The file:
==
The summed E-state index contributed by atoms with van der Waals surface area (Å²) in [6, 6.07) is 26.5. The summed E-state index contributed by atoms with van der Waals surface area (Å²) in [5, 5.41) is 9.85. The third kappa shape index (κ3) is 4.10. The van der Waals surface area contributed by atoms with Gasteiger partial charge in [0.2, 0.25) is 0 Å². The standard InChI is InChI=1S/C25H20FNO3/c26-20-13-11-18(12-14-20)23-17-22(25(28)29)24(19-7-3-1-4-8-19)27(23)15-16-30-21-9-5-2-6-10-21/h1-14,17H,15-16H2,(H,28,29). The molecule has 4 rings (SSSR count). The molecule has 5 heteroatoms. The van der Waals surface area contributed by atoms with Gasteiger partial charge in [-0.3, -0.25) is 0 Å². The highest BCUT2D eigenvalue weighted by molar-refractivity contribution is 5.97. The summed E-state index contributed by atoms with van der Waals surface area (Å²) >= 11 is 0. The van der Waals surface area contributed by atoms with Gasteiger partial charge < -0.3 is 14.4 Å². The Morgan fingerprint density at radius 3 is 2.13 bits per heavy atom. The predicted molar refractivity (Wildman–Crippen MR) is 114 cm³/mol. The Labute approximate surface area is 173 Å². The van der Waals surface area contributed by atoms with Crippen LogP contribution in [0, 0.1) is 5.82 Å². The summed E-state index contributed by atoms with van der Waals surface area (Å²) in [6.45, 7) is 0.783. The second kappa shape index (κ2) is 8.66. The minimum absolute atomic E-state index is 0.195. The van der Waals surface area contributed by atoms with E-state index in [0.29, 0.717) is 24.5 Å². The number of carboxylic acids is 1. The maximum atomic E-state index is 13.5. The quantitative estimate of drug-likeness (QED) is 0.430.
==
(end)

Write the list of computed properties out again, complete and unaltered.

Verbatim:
The summed E-state index contributed by atoms with van der Waals surface area (Å²) in [6, 6.07) is 26.5. The summed E-state index contributed by atoms with van der Waals surface area (Å²) in [5, 5.41) is 9.85. The third kappa shape index (κ3) is 4.10. The van der Waals surface area contributed by atoms with Gasteiger partial charge in [0.2, 0.25) is 0 Å². The standard InChI is InChI=1S/C25H20FNO3/c26-20-13-11-18(12-14-20)23-17-22(25(28)29)24(19-7-3-1-4-8-19)27(23)15-16-30-21-9-5-2-6-10-21/h1-14,17H,15-16H2,(H,28,29). The molecule has 4 rings (SSSR count). The molecule has 5 heteroatoms. The van der Waals surface area contributed by atoms with Gasteiger partial charge in [-0.3, -0.25) is 0 Å². The highest BCUT2D eigenvalue weighted by molar-refractivity contribution is 5.97. The summed E-state index contributed by atoms with van der Waals surface area (Å²) >= 11 is 0. The van der Waals surface area contributed by atoms with Gasteiger partial charge < -0.3 is 14.4 Å². The Morgan fingerprint density at radius 3 is 2.13 bits per heavy atom. The predicted molar refractivity (Wildman–Crippen MR) is 114 cm³/mol. The Labute approximate surface area is 173 Å². The van der Waals surface area contributed by atoms with Crippen LogP contribution in [0, 0.1) is 5.82 Å². The summed E-state index contributed by atoms with van der Waals surface area (Å²) in [6.45, 7) is 0.783. The second kappa shape index (κ2) is 8.66. The minimum absolute atomic E-state index is 0.195. The van der Waals surface area contributed by atoms with E-state index in [0.29, 0.717) is 24.5 Å². The number of carboxylic acids is 1. The maximum atomic E-state index is 13.5. The quantitative estimate of drug-likeness (QED) is 0.430.